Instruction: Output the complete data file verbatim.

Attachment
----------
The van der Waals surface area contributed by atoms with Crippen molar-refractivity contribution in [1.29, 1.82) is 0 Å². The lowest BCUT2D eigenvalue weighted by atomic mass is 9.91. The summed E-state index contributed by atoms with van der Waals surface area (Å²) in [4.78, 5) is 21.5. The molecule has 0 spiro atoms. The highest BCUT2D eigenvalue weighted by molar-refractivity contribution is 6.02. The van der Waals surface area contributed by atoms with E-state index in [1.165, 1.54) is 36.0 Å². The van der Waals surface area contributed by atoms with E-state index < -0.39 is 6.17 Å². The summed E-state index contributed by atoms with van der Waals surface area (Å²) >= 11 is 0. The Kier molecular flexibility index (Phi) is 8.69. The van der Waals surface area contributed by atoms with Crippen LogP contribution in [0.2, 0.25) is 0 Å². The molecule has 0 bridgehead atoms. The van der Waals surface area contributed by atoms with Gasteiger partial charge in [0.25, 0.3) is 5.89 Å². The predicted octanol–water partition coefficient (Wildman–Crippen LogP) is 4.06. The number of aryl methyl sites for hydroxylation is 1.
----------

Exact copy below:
The van der Waals surface area contributed by atoms with Crippen molar-refractivity contribution in [1.29, 1.82) is 0 Å². The lowest BCUT2D eigenvalue weighted by atomic mass is 9.91. The summed E-state index contributed by atoms with van der Waals surface area (Å²) in [4.78, 5) is 21.5. The molecule has 0 spiro atoms. The highest BCUT2D eigenvalue weighted by molar-refractivity contribution is 6.02. The van der Waals surface area contributed by atoms with E-state index in [1.165, 1.54) is 36.0 Å². The van der Waals surface area contributed by atoms with E-state index < -0.39 is 6.17 Å². The summed E-state index contributed by atoms with van der Waals surface area (Å²) >= 11 is 0. The Kier molecular flexibility index (Phi) is 8.69. The van der Waals surface area contributed by atoms with Crippen LogP contribution in [0.2, 0.25) is 0 Å². The molecule has 0 bridgehead atoms. The van der Waals surface area contributed by atoms with Gasteiger partial charge in [0.25, 0.3) is 5.89 Å². The predicted octanol–water partition coefficient (Wildman–Crippen LogP) is 4.06. The number of aryl methyl sites for hydroxylation is 1.